How Much Do Our Wardrobes Cost to the Environment?
Do you know the amount of money you’ve spent on clothes in your closet? If you have the receipts, it’s easy to calculate. In general, there is a cost behind every dress, shirt, pair of jeans, or socks. And it goes unnoticed by the majority of people. This cost is the environment.
According to research studies conducted by the United Nations Environment Programme (UNEP), more than 3700 liters are used to make a pair of jeans from the production of cotton to the final product. This equates to the emission of about 33.4 carbon kilograms. If that is just one pair of jeans, imagine how much it costs for everything in your wardrobe.
Here are a few facts published by the Ellen Mac Arthur Foundation and UNEP:
1: Around ninety-three billion cubic meters of water is used by the fashion industry. This is enough for 5 million people.
2: An average of 20 percent of wastewater in the world comes from dyeing and treatment of the fabric
3: 87 percent of the total fiber used in clothing is disposed of or incinerated in a landfill.
4: The fashion industry is responsible for ten percent of global emissions. This is more than maritime shipping and international flights combined. At this rate, the fashion industry gas emissions will surge by more than 50 percent in less than fifteen years to come.
With changing lifestyles and demographics, global consumption of apparel will rise from 60 to 102 million metric tons in ten years.
Every year, tons of plastic microfibers are disposed of in the ocean. This is equivalent to fifty billion plastic bottles. The danger of doing this is microfibers can’t be extracted once it’s disposed in water. This means that they’ll eventually spread and affect everyone.
Design and production
The operating model of the fashion industry is making the problem difficult to solve by increasing the design and production pace. Today, collection launches are not seasonal. The replacement of inventories is happening frequently.
Most low-cost fashion stores offer new designs at least once every week. Back in 2000, fifty billion garments made it into the market. Twenty years later, this figure had doubled as reported by the Ellen MacArthur Foundation. The manufacturing pace of apparel has also made it easier for people to buy. Today, the average person buys sixty percent more clothes than two decades ago. The more people buy, the more they discard.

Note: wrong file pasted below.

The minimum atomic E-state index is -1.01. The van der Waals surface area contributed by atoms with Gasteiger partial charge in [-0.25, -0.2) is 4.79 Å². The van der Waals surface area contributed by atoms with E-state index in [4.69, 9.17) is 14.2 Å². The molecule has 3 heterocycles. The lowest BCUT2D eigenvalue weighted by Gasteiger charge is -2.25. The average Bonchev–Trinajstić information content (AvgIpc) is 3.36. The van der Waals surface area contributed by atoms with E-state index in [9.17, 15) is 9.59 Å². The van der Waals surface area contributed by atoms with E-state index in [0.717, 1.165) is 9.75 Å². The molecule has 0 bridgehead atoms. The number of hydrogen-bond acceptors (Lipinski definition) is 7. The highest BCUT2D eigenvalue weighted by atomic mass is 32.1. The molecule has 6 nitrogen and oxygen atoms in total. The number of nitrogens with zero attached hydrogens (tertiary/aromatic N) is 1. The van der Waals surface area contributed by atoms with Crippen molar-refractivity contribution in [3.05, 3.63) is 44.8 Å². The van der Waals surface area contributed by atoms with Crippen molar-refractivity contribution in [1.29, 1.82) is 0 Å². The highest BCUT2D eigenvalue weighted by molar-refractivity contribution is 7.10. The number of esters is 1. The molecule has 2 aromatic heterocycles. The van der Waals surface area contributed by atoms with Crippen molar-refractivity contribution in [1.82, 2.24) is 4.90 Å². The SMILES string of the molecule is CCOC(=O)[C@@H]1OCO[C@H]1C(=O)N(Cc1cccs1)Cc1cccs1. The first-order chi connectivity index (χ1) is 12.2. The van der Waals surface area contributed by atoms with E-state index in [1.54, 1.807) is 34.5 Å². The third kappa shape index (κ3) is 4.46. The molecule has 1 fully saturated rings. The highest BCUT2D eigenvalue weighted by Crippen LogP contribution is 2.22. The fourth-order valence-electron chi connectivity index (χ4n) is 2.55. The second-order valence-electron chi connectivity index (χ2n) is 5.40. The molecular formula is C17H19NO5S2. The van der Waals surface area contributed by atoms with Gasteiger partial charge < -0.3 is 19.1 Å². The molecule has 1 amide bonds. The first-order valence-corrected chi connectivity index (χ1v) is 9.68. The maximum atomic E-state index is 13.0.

According to the Ellen MacArthur Foundation, less than one percent of used clothing is recycled. Every year, around 500 billion is lost in value thanks to clothing barely worn or donated and recycled. Students writing global warming essays should visit eduzaurus.com to find more facts about fashion and its effects on the environment.
Reinventing the industry
The fashion industry is at the heart of economic development. Economists have valued this industry at around 2.4 billion dollars. It has employed 75 million people around the world. It is the third-largest industry after technology and automobile.
This makes it harder for clothing makers to grow without affecting the environment, to promote better working conditions while becoming allies of the climate. A study conducted by the Boston Consulting Group found out that 32 percent of the major shareholders in the fashion industry were ready to make their operations sustainable. This means that the majority have done little to improve the environment.
Organizations such as Ellen MacArthur and the UN Alliance for Sustainable Fashion have called for a reinvention of the textile industry. The aim is to discover other better materials that organizations can use to make clothing durable so that it can be resold and recycled to minimize pollution. Some big brands have already started identifying alternatives to make their processes eco-friendly. This is the way to go!
Both producers and consumers are responsible for the climate. Therefore, consumers need to understand their role in this industry and get involved actively. They can avoid destroying the environment by buying from manufacturers that use sustainable processes, combining and recycling old garments, repairing clothes instead of buying new ones, donating clothes that they don’t use, buying what they need, prioritizing quality over quantity. And washing a lot of clothes once. There are a lot of things we can do together to sustain the environment. What are you going to start doing today to help the planet recover?